The fires of Indonesia: the ongoing human and natural crisis

Fishermen on the banks of the river: On the way to Kereng Bangkirai people were fishing in the thick haze on the banks of Sabangau River. The smoke causes the world to turn an eerie orange color in the afternoon

Fishermen in thick haze on the banks of the Sebangau river: The smoke causes the world to turn an eerie orange colour in the afternoon

The UK-TPWG has been reporting on the recent fires which have raged across Indonesia. Dr Tom Smith has recently commented that, in less than twenty days, the CO2 emitted from the fires exceeded that emitted by the UK for an entire year.

This week, Sara Thornton, a doctoral student at the University of Leicester who has just returned from fieldwork in Palangkaraya, has kindly provided us with another informative first-hand report of the fires and their effect on human and animal health. Sara has been living in Indonesia for the past 15 months, researching the importance of fish and fishing to local communities, and the piece that follows is a personal account of her experiences.

Environmental and wildlife impacts

The fires in Indonesia are a global carbon emission catastrophe, but wildlife also suffers in many ways, the obvious one being habitat destruction. There is little information regarding the health impacts of the haze on wild animals, but 16 orangutan babies have been diagnosed with acute respiratory infections at the BOS Nyaru Menteng Orangutan Rescue Center in Central Kalimantan. As primates, the impact of smoke on orangutan health is just as serious as it is for humans. For non-captive animals, Cassie Freund, Program Director for Gunung Palung Orangutan Conservation Program explains: “Some animals die in the fires, whereas some are forced out into human-dominated landscapes where they are more susceptible to poaching and hunting.” (See her account of the fires and haze here). When you have worked in a peat swamp forest for a while, the impact of the haze is easy to see; you can watch the forest changing around you with increased leaf senescence. As a moist tropical rainforest, when fires do happen the trees are un-adapted to this and high tree mortality occurs with the tree composition in an area significantly altered even in the short-term. So animals become less active, the gibbons stop singing and as the weeks pass the forest becomes quieter, darker, and drier.

The rail is used to transport researchers to and from the Setia Alam base camp in the Sabangau Forest. Usually you have a wonderful view of the forest as you travel towards it, but on this day with severe smoke haze, you could hardly see it.

The rail used to transport researchers to and from the Setia Alam base camp in the Sabangau Forest. Usually you have a wonderful view of the forest as you travel towards it, but on this day with severe smoke haze, you could hardly see it.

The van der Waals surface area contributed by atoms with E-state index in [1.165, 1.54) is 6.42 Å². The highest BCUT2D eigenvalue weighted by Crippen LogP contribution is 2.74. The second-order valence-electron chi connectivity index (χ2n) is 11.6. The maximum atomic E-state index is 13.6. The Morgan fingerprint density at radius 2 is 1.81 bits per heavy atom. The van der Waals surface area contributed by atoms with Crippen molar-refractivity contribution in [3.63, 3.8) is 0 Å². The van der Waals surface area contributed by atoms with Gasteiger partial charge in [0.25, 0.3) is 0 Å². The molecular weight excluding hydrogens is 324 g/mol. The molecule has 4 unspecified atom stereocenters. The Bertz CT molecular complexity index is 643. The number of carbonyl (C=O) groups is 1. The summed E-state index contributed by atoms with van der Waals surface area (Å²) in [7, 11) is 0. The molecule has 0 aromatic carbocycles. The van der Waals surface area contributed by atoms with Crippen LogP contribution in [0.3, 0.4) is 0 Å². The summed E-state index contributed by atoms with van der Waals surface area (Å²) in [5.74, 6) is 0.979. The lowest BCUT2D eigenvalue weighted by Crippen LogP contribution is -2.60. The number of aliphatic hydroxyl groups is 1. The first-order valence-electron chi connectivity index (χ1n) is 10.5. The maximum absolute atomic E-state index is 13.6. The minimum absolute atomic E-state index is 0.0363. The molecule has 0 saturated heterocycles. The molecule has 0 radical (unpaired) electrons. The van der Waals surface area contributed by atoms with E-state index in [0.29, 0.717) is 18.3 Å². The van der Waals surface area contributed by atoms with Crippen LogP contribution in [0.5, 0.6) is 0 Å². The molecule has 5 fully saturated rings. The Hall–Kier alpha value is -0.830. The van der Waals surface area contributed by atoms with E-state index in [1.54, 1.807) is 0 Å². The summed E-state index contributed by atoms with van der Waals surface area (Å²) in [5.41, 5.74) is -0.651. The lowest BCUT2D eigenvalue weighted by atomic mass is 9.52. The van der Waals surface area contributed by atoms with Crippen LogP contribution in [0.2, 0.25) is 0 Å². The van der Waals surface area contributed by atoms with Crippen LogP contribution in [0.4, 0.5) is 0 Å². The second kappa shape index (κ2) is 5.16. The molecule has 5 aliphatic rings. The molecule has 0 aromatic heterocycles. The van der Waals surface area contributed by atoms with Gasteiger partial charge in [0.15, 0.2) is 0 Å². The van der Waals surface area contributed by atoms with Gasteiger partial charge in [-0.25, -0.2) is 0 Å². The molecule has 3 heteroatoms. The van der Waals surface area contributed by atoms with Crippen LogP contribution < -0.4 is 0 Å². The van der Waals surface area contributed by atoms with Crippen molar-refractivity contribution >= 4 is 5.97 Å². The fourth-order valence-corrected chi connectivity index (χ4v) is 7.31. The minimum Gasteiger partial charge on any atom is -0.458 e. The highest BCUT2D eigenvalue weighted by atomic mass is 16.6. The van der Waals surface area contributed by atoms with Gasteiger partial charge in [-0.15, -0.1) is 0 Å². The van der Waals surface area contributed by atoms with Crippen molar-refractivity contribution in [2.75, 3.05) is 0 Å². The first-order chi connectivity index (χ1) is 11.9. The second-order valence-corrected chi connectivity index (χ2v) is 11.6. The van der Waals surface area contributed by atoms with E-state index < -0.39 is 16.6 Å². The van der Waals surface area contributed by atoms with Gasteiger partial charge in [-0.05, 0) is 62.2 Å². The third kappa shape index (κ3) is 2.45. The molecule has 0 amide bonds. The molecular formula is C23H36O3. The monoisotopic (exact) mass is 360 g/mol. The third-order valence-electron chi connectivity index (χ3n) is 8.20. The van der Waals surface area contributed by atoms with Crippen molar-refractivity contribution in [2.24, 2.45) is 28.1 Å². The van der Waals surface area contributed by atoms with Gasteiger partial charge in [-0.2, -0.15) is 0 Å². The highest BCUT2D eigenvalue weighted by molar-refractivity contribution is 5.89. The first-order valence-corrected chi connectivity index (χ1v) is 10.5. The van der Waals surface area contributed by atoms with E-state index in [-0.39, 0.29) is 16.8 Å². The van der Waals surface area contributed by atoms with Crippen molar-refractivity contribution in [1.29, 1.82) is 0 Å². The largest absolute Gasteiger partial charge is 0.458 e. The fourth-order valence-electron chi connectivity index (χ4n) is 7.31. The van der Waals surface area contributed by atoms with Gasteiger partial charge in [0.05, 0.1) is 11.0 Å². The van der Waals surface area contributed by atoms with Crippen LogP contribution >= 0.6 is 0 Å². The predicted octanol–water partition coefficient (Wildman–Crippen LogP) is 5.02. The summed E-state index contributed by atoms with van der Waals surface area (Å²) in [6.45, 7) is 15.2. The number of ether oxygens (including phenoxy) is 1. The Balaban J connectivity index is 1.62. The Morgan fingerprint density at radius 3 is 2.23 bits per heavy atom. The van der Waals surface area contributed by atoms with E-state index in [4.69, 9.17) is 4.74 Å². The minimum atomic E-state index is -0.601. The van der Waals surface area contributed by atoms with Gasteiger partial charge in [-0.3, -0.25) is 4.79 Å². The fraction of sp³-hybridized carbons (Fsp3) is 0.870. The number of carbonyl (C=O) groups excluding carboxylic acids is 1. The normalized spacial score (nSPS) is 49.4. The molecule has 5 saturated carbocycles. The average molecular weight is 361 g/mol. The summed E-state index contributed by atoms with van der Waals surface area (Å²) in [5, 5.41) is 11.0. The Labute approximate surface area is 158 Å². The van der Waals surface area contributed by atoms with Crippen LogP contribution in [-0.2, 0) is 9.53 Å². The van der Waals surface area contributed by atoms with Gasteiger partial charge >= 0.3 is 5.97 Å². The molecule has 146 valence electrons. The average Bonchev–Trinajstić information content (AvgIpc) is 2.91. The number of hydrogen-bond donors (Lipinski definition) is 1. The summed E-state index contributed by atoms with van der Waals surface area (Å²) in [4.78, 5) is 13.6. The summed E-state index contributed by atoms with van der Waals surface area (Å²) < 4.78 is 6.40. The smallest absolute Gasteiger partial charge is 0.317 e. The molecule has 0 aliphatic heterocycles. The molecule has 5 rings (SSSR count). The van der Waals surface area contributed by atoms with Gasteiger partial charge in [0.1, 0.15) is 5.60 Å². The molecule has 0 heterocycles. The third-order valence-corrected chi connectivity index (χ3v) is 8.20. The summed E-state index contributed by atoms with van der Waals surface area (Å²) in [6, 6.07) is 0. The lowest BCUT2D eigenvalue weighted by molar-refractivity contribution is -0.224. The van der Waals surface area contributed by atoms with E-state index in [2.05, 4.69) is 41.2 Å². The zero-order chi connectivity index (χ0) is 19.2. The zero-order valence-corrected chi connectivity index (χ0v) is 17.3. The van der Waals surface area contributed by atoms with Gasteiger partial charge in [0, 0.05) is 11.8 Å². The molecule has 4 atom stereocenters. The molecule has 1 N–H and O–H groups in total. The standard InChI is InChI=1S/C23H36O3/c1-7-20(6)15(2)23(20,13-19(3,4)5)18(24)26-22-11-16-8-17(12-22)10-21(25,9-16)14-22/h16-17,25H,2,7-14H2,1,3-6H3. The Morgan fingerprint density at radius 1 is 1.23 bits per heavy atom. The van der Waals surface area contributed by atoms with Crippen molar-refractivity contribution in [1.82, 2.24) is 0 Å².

Human impacts

The concentration of dust particles in the air can be measured on a Pollutant Standard Index (PSI) ranging from 0-300+. Anything above 300 is considered hazardous (healthy levels range from 0-50). While I was there, Palangkaraya experienced the highest concentration yet of dust particles, reaching a horrific PSI level of 2,300 in late September. Severe respiratory problems and resulting deaths are on the increase, with children, the elderly and those already facing health issues more at risk. Following the 1997 fires an estimated 20 million people in Indonesia suffered from respiratory problems, with 19,800-48,100 premature mortalities (Heil, 2007) and it is likely that we see numbers like this again this year.

Living in the haze, you are aware that what you are breathing is harming you – you can see it and feel it. Your eyes are constantly irritated and even indoors you can see the thick smoke haze hanging in the air in an acrid cloud. I experienced breathlessness and chest pains even when I was just sitting down. But dust particles are not your only worry when living in haze: carbon monoxide levels have also been off the scale, with Jakarta Post reporting that in Palangkaraya “people were in grave danger of dying painful deaths from carbon monoxide (CO) poisoning”. The dangers are therefore invisible as well.

A mother and her child goes on with daily life in a smokey Palangka Raya. The PSI level was 2,300 that morning.

A mother and her child go on with daily life in smoky Palangka Raya. The PSI level was 2,300 that morning.

Living in the haze was what I imagine living in a post-apocalyptic world to be like; you just have to look at the photos if you think this is an exaggeration. Living in these conditions makes you inevitably suffer not only physically, but mentally as well. My colleagues and I have experienced prolonged and significant stress, fatigue, and desperation to leave, and I cannot begin to imagine the mental health impacts of people who face the haze every single year.

When I finally arrived back in the UK my relief was met with a guilt that I have never experienced before. I think of Palangkaraya, my friends, my research assistants and their children, and the fresh air here is a bitter comfort with the memory of what they are experiencing back in Indonesia. For those of us with the privilege of breathing fresh, healthy air and sitting in our comfortable offices, it is our responsibility to do what we can. If you would like to make a contribution, the Orangutan Tropical Peatland Project is raising funds for local firefighting teams here.

If you have any questions you can contact OuTrop at info@outrop.com or myself at sat32@le.ac.uk

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